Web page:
So for a trip of less than a week, one would best get a carnet, 10 tickets to most of the trains, with a discount of 27% from the regular ticket price. This was around €13.30 or about P800. I got these at the airport. I also had to get airport transfer tickets, by train, eventually costing me €9 about P1,000.
Also for sale at the airport’s Tourism Office was a Museum Pass, a card that allows access to the top sites of Paris (Louvre, Champs Elysees, Arc d'Triomphe, Muse d’Orsay and about 60 other landmarks, museums and monuments except the Eiffel Tower), most times without queuing. The four-day Museum Pass cost €39 or about P2,600. It was worth it, although I suspect it was a way of ensuring you get what you pay for by making it to many of those tourist spots. You can do without the Museum Pass if you don’t have at least two hours to enjoy each tourist spot.
I also downloaded the Paris train app. There are many, but I chose the app that allowed me access even offline. Nevertheless, for emergencies, I got a prepaid SIM card for €8 or P500.
As for food, bakeries were all over the place, offering sandwich and drink combos for less than €4 or P200. I would usually choose a baguette of cheese or chicken, with tomatoes and lettuce. It’s probably a foot long, so half a sandwich per meal was enough. Or Chinese food would cost €2 or P100. I bought a big bottle of water from the corner store and brought it around with me in my bag everyday.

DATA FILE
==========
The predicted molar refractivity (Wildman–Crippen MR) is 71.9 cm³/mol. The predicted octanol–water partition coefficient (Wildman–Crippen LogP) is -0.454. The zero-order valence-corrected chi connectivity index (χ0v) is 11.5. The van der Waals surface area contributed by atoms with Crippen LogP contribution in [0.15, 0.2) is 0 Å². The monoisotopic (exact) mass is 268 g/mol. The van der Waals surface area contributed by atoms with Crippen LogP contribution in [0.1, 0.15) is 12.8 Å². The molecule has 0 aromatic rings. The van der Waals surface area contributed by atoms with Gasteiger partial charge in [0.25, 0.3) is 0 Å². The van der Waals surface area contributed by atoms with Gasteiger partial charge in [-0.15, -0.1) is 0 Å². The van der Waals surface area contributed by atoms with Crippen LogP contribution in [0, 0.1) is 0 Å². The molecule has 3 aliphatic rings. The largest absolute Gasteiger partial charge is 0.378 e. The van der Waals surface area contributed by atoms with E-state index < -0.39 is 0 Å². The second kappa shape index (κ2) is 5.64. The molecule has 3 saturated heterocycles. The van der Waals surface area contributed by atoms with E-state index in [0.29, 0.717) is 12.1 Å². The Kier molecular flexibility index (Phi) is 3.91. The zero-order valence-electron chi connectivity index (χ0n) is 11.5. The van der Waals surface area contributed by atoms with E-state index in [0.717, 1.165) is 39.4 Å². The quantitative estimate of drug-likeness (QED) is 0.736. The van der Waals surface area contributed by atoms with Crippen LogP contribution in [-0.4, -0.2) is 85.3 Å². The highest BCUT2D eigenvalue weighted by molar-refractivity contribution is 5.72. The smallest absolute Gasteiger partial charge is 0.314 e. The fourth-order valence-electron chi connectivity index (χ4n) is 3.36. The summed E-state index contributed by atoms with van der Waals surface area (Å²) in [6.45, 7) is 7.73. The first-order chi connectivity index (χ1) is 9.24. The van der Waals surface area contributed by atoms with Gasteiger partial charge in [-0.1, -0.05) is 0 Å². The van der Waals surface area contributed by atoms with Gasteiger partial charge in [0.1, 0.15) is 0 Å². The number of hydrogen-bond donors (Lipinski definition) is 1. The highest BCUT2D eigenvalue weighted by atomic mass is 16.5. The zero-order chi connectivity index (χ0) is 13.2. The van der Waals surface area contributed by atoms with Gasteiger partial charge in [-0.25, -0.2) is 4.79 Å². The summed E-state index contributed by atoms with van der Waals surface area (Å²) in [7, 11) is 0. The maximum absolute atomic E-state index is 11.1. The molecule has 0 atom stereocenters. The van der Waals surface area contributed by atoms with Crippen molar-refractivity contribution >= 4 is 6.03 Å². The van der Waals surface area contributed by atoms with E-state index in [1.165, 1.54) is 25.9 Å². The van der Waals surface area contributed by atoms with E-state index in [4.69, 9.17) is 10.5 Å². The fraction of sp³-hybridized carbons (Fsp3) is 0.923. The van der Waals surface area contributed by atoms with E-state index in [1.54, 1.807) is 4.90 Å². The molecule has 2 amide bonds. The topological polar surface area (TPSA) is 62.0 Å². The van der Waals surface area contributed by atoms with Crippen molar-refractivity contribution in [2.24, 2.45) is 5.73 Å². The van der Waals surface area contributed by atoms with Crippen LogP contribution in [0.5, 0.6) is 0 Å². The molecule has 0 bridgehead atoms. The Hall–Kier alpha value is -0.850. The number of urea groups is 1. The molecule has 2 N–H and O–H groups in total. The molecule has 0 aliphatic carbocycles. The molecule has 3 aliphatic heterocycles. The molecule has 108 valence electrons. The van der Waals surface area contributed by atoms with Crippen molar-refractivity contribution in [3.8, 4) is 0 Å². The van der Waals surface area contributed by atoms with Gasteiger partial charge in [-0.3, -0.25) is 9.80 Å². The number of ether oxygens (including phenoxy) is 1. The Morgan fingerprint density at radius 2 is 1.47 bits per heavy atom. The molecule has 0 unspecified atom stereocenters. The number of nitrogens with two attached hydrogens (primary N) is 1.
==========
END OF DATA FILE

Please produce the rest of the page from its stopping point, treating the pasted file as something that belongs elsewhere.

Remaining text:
Finally, for pasalubong, I got those Eiffel Tower keychains from the French-African guys outside the monuments. It was five pieces for €1 or P60. I got 30 pieces, with a few more freebies thrown in.
So for everything, I was able to go to Paris, get around, eat and keep hydrated, rest warm, clean up, travel well and secure, all in under P55,000! Other things like the special hot chocolate and coffees from landmarks, books, French chef’s dinner, special toys and trinkets, are luxuries on which I felt I could splurge just a little bit more.
During the trip, I learned so much about the French people, their history and culture, the daily experiences of Parisians. I got a taste of their food from the markets, appreciate their art from big museums as well as small streets, and sample fashion from luxury brands to little-known shops.
It was in this first trip to Europe that I saw through the French’s eyes how Asia, America and other continents seemed, their sense of education, actual business, transport systems and real life! It was all so different from ours and yet, I realize many common traits among countries. This is the wealth of insight and information that travel brings that I savor and relish. And dream more of.
I share with you my solo budget trip to Paris because many of us likely share the dream of going to, what some say is, the most romantic city in the world. And I wanted to tell people that, whether you go with someone or not, you will fall in love.
I fell in love with Paris. But more importantly, I did not hate myself afterwards. I had more to love in myself – I was true to myself and kept loyal to my priorities as a family woman, by staying within the budget.